However, according to Cornish World, Henry VII had also ordered Lord Daubeney to assemble an army of 8,000 soldiers in London in preparation for the war against Scotland. Thus, the city gates of London were closed in the face of an Cornish army which was now reported to be 15,000 strong, although it was probably not half that size. (4)
The rebels reached Blackheath Common on the 16th June 1497 The day of the battle is best described by Webb, who describes how An Gof and his army were encamped “at the top of a hill” with the intention of charging down on the English troops. I would take this to mean that An Gof and his troops were encamped at The Point, which then would have given them a panoramic view of Deptford and the surrounding area, with the City of London visible in the distance.
However, as Webb describes, things went wrong for the rebels as the English troops had surrounded the area around Blackheath Common, and were ready to attack the Cornish soldiers holding Deptford bridge, with their archers behind them on 17th June 1497:
“Next morning, the hill was surrounded and Daubeney was sent to attack the bridge, and at six o’clock, a group of spearmen under Sir Humphrey Stanley moved forward, they soon broke (through) the rank of the Cornish archers. The greater part of the Cornish army was too far behind to give assistance. As their was no second rank of archers to give support to the first, as they were regrouping after the English attack, they were no equal to Stanley’s soldiers”.
Daubeney, at the head of his men, charged (up Blackheath Hill), and took the Heath. So great was the strength of the attack that Daubeney rode straight into the middle of the ill-armed Cornish, and although he was surrounded and taken, they failed to kill him. The Cornishmen fought well and with great courage, although the battle was soon lost. Michael Joseph was captured as he fled towards Greenwich, and Audley and Flamank on the battlefield. The rebellion was at an end. Two hundred Cornishmen had been killed compared with eight of the King’s soldiers”.(3)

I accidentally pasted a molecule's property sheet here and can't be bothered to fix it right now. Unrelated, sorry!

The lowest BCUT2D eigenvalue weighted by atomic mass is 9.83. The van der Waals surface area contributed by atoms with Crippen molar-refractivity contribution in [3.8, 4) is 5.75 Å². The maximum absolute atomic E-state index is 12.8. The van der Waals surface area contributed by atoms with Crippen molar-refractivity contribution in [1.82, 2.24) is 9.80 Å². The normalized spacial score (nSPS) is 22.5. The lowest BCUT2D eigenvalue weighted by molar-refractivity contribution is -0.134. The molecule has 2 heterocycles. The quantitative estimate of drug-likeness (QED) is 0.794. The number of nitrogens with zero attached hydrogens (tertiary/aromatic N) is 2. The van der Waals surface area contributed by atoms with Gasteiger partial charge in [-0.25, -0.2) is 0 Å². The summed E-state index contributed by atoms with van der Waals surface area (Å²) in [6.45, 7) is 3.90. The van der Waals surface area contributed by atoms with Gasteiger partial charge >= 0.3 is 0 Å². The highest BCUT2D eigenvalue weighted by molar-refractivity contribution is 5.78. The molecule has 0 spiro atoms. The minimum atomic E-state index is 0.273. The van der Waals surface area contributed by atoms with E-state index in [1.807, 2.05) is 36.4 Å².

Henry VII was said to be delighted and gave thanks to God for deliverance from the rebellious Cornish. An Gof joined Flamank and Audley in the Tower and a week later they were tried and condemned. An Gof and Flamank “enjoyed” the king’s mercy by being hanged until they were dead before being disemboweled and quartered. Their head’s were then stuck on pikes on London bridge. Audley’s sentence was “commuted” to beheading in the Tower of London.
On the morning of the execution on the 24th June 1497, An Gof was dragged with Flamank from the Tower of London to Tyburn where he declared that they would have “a name perpetual and fame permanent and immortal” for leading the Cornish in this struggle against the English crown. As with Jack Cadeearlier, the heads of the three men were displayed on spikes on London Bridge. (The King had intended to have had Flamank and An Gof executed in Cornwall for “more terror”; but, being advertised that the country was “yet unquiet and boiling”, he thought better not to irritate the Cornish further. (Lord Verulam’s Life of Henry VII, Kennet’s Collection, vol. i. p. 619.)
These were not to be the last rebellions by the Cornish: they were followed by others in 1498 and 1546, which were brutally crushed. Recently a Cornish council refused permission to erect a statue to An Gof and the Cornishmen because as they had rebelled against the English crown. So far, to the shame of successive local councils in Lewisham and Greenwich, only Daubeney has been remembered in South east London: A tower block was named after him in Pepy’s Estate, Lewisham.
On May 24th 1997, a statue with an inscription both in Cornish and English, of Michael Joseph and Thomas Flamank was erected on the outskirts of St. Keverne, Cornwall. This reads:
This monument was commissioned by the An Gof Sculpture Trust and created by Terence Coventry as a memorial to the Cornish Uprising in 1497 and in celebration of it’s 500th Anniversary.The legendary leaders Michael Joseph – An Gof – the Smith of St. Keverne and Thomas Flamank the lawyer of Bodmin shall have:
“A NAME PERPETUAL AND A FAME PERMANENT AND IMMORTAL”
This Statue was unveiled by the children of St. Keverne on May 24th 1997
READ MORE AND VISIT THIS MOST INTERESTING SITE HERE:http://www.fantompowa.net/Flame/cornish_rebels_1497.html